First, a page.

What is a Gastroenterologist?


Gastroenterologists complete four years of medical school and three years of internal medicine residency, followed by a fellowship in gastroenterology. The rigorous fellowship takes two to four years to complete and ensures the physician is uniquely and highly qualified to diagnose and treat disorders of the digestive tract.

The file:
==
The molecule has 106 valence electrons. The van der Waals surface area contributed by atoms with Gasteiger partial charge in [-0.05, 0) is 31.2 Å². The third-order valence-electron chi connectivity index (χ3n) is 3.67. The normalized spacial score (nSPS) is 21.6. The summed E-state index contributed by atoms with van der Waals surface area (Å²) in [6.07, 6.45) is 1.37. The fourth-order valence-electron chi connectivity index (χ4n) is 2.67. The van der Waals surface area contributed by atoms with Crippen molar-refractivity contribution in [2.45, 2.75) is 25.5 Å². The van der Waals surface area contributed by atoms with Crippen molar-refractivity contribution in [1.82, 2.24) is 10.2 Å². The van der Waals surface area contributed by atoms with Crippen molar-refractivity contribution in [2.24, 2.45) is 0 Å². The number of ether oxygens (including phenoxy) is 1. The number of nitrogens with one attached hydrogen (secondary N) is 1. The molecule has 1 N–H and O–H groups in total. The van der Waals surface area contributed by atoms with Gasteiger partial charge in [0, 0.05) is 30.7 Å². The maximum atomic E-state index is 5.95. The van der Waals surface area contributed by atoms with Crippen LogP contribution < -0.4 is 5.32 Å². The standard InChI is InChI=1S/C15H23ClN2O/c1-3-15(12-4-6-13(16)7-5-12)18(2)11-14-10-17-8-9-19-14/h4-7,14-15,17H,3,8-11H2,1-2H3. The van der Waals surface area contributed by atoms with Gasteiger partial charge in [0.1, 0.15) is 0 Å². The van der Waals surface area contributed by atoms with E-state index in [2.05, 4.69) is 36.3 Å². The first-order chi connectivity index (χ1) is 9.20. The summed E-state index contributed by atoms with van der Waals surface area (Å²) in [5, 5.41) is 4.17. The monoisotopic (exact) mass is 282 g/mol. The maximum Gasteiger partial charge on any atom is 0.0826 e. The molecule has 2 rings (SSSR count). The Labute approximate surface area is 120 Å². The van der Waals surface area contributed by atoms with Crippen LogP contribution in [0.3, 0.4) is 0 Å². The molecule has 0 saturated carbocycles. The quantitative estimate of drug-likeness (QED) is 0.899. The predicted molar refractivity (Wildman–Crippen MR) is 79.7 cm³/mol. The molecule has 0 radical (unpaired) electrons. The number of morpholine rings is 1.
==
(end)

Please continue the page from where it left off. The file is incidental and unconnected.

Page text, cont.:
During a GI fellowship, doctors learn about disorders of the GI tract including: screening for gastrointestinal cancers, esophageal problems, gastroesophageal reflux disease (GERD), ulcer disease and Helicobacter pylori, gallbladder and bile duct diseases, pancreas disorders, cellular and molecular physiology, endoscopy, ethics, medical economics and system-based practice, geriatric gastroenterology, liver disease and pathology, inflammatory diseases of the intestines, infections of the intestines, motility and functional illnesses, nutrition and obesity, pediatric gastroenterology, radiology, research, surgery, women’s health issues, and cancers of the esophagus, stomach, liver, pancreas, small intestines and colon.